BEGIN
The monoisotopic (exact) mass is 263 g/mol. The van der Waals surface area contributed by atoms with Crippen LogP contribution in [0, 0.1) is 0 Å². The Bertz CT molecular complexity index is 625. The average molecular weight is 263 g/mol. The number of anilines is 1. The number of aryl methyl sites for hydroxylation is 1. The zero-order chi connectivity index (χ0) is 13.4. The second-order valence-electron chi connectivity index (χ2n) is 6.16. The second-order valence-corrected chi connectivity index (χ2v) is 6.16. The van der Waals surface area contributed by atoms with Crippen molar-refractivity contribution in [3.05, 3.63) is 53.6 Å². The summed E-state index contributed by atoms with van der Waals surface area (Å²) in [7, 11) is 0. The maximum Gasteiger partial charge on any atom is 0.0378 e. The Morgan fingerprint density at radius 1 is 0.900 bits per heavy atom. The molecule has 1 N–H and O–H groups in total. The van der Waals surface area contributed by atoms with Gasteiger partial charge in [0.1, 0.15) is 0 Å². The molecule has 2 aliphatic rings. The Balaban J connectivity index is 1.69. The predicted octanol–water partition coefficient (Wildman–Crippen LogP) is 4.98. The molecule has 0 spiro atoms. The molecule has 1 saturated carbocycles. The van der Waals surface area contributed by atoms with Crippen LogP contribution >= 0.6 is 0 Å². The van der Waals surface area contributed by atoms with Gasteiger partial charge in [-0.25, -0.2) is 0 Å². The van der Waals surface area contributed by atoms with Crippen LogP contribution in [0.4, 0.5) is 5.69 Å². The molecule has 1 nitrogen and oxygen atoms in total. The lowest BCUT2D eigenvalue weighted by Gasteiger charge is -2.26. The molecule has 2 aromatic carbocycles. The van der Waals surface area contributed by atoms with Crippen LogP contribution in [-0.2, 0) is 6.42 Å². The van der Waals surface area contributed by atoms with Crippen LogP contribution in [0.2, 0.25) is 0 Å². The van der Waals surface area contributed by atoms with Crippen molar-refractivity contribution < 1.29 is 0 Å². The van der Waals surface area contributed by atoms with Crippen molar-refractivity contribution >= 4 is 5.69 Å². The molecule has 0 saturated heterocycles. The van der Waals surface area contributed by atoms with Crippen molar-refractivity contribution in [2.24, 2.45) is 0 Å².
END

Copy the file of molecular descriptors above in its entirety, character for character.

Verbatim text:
The monoisotopic (exact) mass is 263 g/mol. The van der Waals surface area contributed by atoms with Crippen LogP contribution in [0, 0.1) is 0 Å². The Bertz CT molecular complexity index is 625. The average molecular weight is 263 g/mol. The number of anilines is 1. The number of aryl methyl sites for hydroxylation is 1. The zero-order chi connectivity index (χ0) is 13.4. The second-order valence-electron chi connectivity index (χ2n) is 6.16. The second-order valence-corrected chi connectivity index (χ2v) is 6.16. The van der Waals surface area contributed by atoms with Crippen molar-refractivity contribution in [3.05, 3.63) is 53.6 Å². The summed E-state index contributed by atoms with van der Waals surface area (Å²) in [7, 11) is 0. The maximum Gasteiger partial charge on any atom is 0.0378 e. The Morgan fingerprint density at radius 1 is 0.900 bits per heavy atom. The molecule has 1 N–H and O–H groups in total. The van der Waals surface area contributed by atoms with Gasteiger partial charge in [0.1, 0.15) is 0 Å². The molecule has 2 aliphatic rings. The Balaban J connectivity index is 1.69. The predicted octanol–water partition coefficient (Wildman–Crippen LogP) is 4.98. The molecule has 0 spiro atoms. The molecule has 1 saturated carbocycles. The van der Waals surface area contributed by atoms with Crippen LogP contribution >= 0.6 is 0 Å². The van der Waals surface area contributed by atoms with Gasteiger partial charge in [-0.25, -0.2) is 0 Å². The van der Waals surface area contributed by atoms with Crippen LogP contribution in [0.4, 0.5) is 5.69 Å². The molecule has 1 nitrogen and oxygen atoms in total. The lowest BCUT2D eigenvalue weighted by Gasteiger charge is -2.26. The molecule has 2 aromatic carbocycles. The van der Waals surface area contributed by atoms with Crippen LogP contribution in [-0.2, 0) is 6.42 Å². The van der Waals surface area contributed by atoms with Crippen LogP contribution in [0.2, 0.25) is 0 Å². The van der Waals surface area contributed by atoms with Crippen molar-refractivity contribution < 1.29 is 0 Å². The van der Waals surface area contributed by atoms with Crippen molar-refractivity contribution >= 4 is 5.69 Å². The molecule has 0 saturated heterocycles. The van der Waals surface area contributed by atoms with Crippen molar-refractivity contribution in [2.24, 2.45) is 0 Å².